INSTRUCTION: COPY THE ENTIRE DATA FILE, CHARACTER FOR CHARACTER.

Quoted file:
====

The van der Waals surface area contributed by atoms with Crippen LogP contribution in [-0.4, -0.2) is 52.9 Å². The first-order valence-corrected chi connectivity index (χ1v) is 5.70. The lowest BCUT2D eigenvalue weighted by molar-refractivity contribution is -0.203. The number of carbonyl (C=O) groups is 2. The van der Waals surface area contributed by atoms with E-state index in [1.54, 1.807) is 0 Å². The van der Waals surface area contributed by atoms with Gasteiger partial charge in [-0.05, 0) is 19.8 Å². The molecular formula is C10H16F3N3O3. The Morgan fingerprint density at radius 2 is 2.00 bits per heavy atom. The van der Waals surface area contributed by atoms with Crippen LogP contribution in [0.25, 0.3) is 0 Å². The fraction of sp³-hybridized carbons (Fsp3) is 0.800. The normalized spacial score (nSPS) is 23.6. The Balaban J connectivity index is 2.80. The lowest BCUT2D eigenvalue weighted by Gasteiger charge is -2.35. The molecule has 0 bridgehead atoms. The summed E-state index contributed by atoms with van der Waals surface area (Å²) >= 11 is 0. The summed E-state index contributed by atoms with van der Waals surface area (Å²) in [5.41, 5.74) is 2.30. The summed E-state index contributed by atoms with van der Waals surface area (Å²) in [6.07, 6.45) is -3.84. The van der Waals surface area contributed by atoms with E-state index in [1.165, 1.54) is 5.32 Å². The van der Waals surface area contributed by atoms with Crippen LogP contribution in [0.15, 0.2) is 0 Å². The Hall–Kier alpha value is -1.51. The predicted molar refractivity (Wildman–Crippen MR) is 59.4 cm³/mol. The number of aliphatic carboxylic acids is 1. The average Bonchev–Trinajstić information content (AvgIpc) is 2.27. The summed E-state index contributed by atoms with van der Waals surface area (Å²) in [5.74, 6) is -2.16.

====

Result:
The van der Waals surface area contributed by atoms with Crippen LogP contribution in [-0.4, -0.2) is 52.9 Å². The first-order valence-corrected chi connectivity index (χ1v) is 5.70. The lowest BCUT2D eigenvalue weighted by molar-refractivity contribution is -0.203. The number of carbonyl (C=O) groups is 2. The van der Waals surface area contributed by atoms with E-state index in [1.54, 1.807) is 0 Å². The van der Waals surface area contributed by atoms with Gasteiger partial charge in [-0.05, 0) is 19.8 Å². The molecular formula is C10H16F3N3O3. The Morgan fingerprint density at radius 2 is 2.00 bits per heavy atom. The van der Waals surface area contributed by atoms with Crippen LogP contribution in [0.25, 0.3) is 0 Å². The fraction of sp³-hybridized carbons (Fsp3) is 0.800. The normalized spacial score (nSPS) is 23.6. The Balaban J connectivity index is 2.80. The lowest BCUT2D eigenvalue weighted by Gasteiger charge is -2.35. The molecule has 0 bridgehead atoms. The summed E-state index contributed by atoms with van der Waals surface area (Å²) >= 11 is 0. The summed E-state index contributed by atoms with van der Waals surface area (Å²) in [5.41, 5.74) is 2.30. The summed E-state index contributed by atoms with van der Waals surface area (Å²) in [6.07, 6.45) is -3.84. The van der Waals surface area contributed by atoms with E-state index in [1.165, 1.54) is 5.32 Å². The van der Waals surface area contributed by atoms with Crippen LogP contribution in [0.15, 0.2) is 0 Å². The Hall–Kier alpha value is -1.51. The predicted molar refractivity (Wildman–Crippen MR) is 59.4 cm³/mol. The number of aliphatic carboxylic acids is 1. The average Bonchev–Trinajstić information content (AvgIpc) is 2.27. The summed E-state index contributed by atoms with van der Waals surface area (Å²) in [5.74, 6) is -2.16.